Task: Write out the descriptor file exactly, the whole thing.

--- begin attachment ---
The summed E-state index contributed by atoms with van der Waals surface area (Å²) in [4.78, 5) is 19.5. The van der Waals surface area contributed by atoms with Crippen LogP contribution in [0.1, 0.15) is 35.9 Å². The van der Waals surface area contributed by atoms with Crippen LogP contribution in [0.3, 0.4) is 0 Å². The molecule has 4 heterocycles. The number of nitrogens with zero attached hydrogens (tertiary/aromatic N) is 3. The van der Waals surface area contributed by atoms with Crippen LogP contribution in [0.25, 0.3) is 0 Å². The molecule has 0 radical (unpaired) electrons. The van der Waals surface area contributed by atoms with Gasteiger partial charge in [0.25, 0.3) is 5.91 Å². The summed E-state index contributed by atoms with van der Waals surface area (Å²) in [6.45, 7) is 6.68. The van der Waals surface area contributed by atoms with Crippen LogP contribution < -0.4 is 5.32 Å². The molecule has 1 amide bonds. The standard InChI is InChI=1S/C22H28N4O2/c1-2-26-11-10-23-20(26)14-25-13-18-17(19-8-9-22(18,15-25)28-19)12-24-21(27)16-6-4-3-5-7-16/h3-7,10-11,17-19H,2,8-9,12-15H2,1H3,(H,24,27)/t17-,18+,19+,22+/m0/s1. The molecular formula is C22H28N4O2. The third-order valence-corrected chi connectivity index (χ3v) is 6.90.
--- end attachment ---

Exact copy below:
The summed E-state index contributed by atoms with van der Waals surface area (Å²) in [4.78, 5) is 19.5. The van der Waals surface area contributed by atoms with Crippen LogP contribution in [0.1, 0.15) is 35.9 Å². The van der Waals surface area contributed by atoms with Crippen LogP contribution in [0.3, 0.4) is 0 Å². The molecule has 4 heterocycles. The number of nitrogens with zero attached hydrogens (tertiary/aromatic N) is 3. The van der Waals surface area contributed by atoms with Crippen LogP contribution in [0.25, 0.3) is 0 Å². The molecule has 0 radical (unpaired) electrons. The van der Waals surface area contributed by atoms with Gasteiger partial charge in [0.25, 0.3) is 5.91 Å². The summed E-state index contributed by atoms with van der Waals surface area (Å²) in [6.45, 7) is 6.68. The van der Waals surface area contributed by atoms with Crippen LogP contribution < -0.4 is 5.32 Å². The molecule has 1 amide bonds. The standard InChI is InChI=1S/C22H28N4O2/c1-2-26-11-10-23-20(26)14-25-13-18-17(19-8-9-22(18,15-25)28-19)12-24-21(27)16-6-4-3-5-7-16/h3-7,10-11,17-19H,2,8-9,12-15H2,1H3,(H,24,27)/t17-,18+,19+,22+/m0/s1. The molecular formula is C22H28N4O2. The third-order valence-corrected chi connectivity index (χ3v) is 6.90.